Well I have been wondering how long it would take the county and Sheriff’s office to get to the rural communities of Aguanga and Anza regarding Cannabis. Since the County of Riverside finalized their ordinances in December 2018, they set the stage for the legal and non-legal growing. The ordinances set up a clear picture of where the growing was to take place legally and it wasn’t in the rural residential areas. But the growers back in 2015, 2016, 2017, 2018, and 2019, where not deterred and I guess quite frankly didn’t care. Now granted those that acquired large secluded parcels prior to December 2018, where putting their money on the pass line and where hoping it would come up with a 7 or 11 (for those familiar with craps). But instead the ordinances were essentially craps, snake-eyes, three or 12. So they loose there money on the pass line. But they decided to keep on growing. Well about three weeks ago there was a raid on about 50 to 100 properties depending upon whom you speak with. I did not go to the sheriffs to confirm the count, but suffice it to say they made a statement with their raids and arrests. Now how does this impact values. Well when you seen 20 and 40 acre land sales that are a long distance from paved roads selling for more than those that are close to pavement, electricity and civilization, then you know there is a weird impact on Real Estate pricing. In the aftermath I spoke with four agents from up in the Aguanga and Anza area and asked what they have seen since the raids. Three indicated things got quite for about three weeks and the fourth said he thinks he will keep selling to growers. Now this last comment seems a little unusual as the growers coming into the area have to know, at least I hope they do, that the county ordinances specially indicates, Rural Residential and Rural Agricultural zoned properties are not allowed to have commercial growing operations. Now there is a bigger list than this, but just to get the general gist of what is going on. So for three weeks the usual buyers were not showing up after the raids. So not sure what that means at this point, but if it makes some coming to the area stop and pause then it could decrease the volume of land sales currently. What my bigger concern is that they decide to sell their parcels and move on. If that happens then it could increase an already oversupplied land market and put downward pressure on pricing, especially for the larger secluded parcels. My thought would be that if that occurs, the buyer profile will change and now being 5 to 6 miles off paved road and 2,000 ft from power will and should impact the land pricing. All of this could create some issues in the Aguanga and Anza market. Now I am not predicating doom and gloom, but it is important to watch the land sale market over the next six to nine months and see if there is really any change in the buyer attitude and seller mentality of I have to get out. Only time will tell but for those in the general market or thinking of looking out there because of affordability, then they should keep an eye on pricing, days on market, and inventory levels.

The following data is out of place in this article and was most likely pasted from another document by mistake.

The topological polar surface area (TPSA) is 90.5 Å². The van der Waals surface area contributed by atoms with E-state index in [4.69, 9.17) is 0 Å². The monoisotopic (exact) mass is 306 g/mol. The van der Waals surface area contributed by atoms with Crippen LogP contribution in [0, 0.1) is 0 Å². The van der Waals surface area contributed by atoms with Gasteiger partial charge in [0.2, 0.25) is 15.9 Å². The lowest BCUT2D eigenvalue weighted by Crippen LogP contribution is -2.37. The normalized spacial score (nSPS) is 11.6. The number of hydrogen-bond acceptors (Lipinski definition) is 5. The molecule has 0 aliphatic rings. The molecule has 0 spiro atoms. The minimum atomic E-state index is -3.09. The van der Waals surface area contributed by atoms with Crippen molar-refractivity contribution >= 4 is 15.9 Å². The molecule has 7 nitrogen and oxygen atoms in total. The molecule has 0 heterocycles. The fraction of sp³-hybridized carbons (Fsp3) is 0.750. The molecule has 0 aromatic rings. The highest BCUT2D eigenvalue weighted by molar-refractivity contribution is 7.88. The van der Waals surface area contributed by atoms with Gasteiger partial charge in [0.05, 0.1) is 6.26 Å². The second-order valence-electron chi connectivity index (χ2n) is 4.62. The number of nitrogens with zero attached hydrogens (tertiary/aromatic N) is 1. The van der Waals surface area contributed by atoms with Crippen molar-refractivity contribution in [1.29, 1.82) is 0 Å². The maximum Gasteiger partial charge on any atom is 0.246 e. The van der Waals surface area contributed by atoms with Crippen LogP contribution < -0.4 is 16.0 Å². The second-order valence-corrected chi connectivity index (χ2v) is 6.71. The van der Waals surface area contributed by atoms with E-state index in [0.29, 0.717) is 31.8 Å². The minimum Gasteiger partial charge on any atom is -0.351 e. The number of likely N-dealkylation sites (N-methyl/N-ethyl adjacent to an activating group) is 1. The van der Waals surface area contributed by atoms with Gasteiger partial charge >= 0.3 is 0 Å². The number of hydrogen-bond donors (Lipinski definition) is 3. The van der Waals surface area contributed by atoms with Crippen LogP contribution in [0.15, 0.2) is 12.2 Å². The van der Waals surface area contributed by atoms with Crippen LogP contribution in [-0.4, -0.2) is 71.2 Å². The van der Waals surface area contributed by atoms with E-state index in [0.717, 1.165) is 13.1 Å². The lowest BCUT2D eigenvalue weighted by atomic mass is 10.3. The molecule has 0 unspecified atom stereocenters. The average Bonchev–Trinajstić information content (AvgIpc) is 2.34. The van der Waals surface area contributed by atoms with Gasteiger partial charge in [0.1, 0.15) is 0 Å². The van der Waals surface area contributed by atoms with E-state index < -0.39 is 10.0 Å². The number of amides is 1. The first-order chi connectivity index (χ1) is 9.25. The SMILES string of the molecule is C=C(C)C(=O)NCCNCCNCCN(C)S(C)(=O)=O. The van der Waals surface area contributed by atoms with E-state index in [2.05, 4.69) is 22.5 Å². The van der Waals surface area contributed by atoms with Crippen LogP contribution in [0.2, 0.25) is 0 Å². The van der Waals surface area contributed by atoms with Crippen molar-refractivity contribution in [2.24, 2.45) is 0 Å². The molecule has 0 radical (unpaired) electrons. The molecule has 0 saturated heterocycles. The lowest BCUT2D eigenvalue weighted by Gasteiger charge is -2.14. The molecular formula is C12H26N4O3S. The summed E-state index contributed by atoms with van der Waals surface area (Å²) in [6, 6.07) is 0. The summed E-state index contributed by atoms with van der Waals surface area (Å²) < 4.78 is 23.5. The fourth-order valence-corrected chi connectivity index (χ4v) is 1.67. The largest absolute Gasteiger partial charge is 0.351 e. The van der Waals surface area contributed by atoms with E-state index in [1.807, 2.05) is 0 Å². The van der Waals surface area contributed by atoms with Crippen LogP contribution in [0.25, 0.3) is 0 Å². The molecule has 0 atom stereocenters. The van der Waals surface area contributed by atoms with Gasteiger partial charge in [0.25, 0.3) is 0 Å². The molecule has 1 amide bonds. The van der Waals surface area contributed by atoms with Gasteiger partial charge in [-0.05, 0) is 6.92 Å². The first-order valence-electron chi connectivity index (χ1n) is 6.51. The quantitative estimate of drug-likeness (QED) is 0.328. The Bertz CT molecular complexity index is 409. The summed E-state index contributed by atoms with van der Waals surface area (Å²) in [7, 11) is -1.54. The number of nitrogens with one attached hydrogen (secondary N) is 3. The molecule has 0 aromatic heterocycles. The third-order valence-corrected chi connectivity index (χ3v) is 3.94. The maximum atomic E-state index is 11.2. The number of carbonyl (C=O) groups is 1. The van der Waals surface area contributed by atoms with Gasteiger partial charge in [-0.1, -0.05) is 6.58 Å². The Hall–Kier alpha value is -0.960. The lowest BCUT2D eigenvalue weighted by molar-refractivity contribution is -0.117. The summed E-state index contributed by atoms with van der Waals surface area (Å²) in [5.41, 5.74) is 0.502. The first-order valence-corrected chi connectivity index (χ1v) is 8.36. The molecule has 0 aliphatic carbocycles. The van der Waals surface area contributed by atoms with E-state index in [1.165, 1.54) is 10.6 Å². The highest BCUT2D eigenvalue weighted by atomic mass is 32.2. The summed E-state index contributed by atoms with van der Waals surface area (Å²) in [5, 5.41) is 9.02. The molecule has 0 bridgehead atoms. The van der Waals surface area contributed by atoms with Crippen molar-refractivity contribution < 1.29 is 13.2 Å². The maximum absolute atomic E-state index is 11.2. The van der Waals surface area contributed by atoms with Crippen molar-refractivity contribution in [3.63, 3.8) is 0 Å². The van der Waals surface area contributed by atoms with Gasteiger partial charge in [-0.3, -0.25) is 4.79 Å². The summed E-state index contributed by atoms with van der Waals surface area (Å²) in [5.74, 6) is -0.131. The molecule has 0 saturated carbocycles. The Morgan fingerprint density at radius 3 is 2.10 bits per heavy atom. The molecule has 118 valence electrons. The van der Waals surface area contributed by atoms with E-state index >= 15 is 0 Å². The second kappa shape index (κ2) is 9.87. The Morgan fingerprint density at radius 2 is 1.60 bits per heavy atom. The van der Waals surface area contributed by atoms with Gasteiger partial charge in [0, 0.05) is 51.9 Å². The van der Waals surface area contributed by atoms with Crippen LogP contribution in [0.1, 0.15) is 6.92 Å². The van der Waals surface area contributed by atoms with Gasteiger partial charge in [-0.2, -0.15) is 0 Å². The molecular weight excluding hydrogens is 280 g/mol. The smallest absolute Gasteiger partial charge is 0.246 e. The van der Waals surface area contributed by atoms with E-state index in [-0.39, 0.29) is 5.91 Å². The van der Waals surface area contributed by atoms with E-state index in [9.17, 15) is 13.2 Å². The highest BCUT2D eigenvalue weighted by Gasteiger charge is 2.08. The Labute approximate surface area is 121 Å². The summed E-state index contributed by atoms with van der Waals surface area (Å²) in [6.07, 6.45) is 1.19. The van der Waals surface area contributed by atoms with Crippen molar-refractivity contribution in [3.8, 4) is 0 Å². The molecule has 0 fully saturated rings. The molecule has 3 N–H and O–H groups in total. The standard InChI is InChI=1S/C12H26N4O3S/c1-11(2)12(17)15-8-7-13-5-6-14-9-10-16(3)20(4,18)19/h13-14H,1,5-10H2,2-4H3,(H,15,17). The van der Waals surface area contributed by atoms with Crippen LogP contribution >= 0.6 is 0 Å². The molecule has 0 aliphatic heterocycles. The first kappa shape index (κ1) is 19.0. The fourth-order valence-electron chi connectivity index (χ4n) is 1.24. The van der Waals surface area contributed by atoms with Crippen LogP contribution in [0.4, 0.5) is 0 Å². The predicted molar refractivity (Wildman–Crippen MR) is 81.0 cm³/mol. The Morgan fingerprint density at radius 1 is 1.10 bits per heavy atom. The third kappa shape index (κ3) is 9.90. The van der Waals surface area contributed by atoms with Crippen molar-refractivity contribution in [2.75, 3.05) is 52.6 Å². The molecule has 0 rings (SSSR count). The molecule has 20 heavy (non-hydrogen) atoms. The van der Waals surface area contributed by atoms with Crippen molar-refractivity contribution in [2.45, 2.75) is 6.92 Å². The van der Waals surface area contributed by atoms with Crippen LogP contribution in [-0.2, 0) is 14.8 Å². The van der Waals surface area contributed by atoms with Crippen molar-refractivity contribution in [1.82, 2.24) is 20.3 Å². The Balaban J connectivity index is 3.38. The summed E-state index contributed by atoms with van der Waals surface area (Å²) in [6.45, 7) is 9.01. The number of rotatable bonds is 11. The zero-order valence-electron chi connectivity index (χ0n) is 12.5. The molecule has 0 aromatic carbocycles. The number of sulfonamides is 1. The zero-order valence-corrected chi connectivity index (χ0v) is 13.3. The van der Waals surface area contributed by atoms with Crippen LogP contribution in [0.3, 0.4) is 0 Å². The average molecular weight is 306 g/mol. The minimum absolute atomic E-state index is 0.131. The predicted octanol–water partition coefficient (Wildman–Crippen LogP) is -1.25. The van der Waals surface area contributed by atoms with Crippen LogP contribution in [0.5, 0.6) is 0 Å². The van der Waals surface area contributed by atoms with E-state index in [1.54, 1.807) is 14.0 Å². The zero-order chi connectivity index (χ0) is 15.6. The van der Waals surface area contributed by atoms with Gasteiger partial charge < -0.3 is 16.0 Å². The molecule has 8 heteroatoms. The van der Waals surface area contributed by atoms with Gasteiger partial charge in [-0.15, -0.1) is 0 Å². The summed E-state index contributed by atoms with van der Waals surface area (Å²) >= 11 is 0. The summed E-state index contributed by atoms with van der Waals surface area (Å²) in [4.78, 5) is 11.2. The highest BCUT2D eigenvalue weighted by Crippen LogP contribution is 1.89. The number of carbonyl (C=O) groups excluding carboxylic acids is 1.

Thanks for your time today and I hope that you enjoy the upcoming Fourth of July holiday.
Take good care, Brad Bassi, SRA (909) 262-3434